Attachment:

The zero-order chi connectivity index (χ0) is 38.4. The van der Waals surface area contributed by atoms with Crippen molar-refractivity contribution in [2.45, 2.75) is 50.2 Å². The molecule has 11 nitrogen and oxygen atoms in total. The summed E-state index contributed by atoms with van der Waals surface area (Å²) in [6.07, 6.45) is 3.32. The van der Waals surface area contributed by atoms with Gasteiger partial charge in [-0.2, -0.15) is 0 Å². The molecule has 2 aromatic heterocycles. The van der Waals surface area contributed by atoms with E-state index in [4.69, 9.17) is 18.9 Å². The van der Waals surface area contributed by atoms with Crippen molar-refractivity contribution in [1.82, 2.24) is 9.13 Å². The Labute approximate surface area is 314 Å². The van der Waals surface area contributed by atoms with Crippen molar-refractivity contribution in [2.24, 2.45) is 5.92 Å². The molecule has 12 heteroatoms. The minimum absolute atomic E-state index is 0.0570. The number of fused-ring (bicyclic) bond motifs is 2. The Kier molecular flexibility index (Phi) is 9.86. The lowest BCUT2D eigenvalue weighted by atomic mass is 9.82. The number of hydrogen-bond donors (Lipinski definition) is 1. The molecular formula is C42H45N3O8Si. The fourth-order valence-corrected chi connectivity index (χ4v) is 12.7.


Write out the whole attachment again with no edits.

The zero-order chi connectivity index (χ0) is 38.4. The van der Waals surface area contributed by atoms with Crippen molar-refractivity contribution in [2.45, 2.75) is 50.2 Å². The molecule has 11 nitrogen and oxygen atoms in total. The summed E-state index contributed by atoms with van der Waals surface area (Å²) in [6.07, 6.45) is 3.32. The van der Waals surface area contributed by atoms with Gasteiger partial charge in [-0.2, -0.15) is 0 Å². The molecule has 2 aromatic heterocycles. The van der Waals surface area contributed by atoms with E-state index in [4.69, 9.17) is 18.9 Å². The van der Waals surface area contributed by atoms with Crippen molar-refractivity contribution in [1.82, 2.24) is 9.13 Å². The Labute approximate surface area is 314 Å². The van der Waals surface area contributed by atoms with Crippen molar-refractivity contribution in [2.24, 2.45) is 5.92 Å². The molecule has 12 heteroatoms. The minimum absolute atomic E-state index is 0.0570. The number of fused-ring (bicyclic) bond motifs is 2. The Kier molecular flexibility index (Phi) is 9.86. The lowest BCUT2D eigenvalue weighted by atomic mass is 9.82. The number of hydrogen-bond donors (Lipinski definition) is 1. The molecular formula is C42H45N3O8Si. The fourth-order valence-corrected chi connectivity index (χ4v) is 12.7.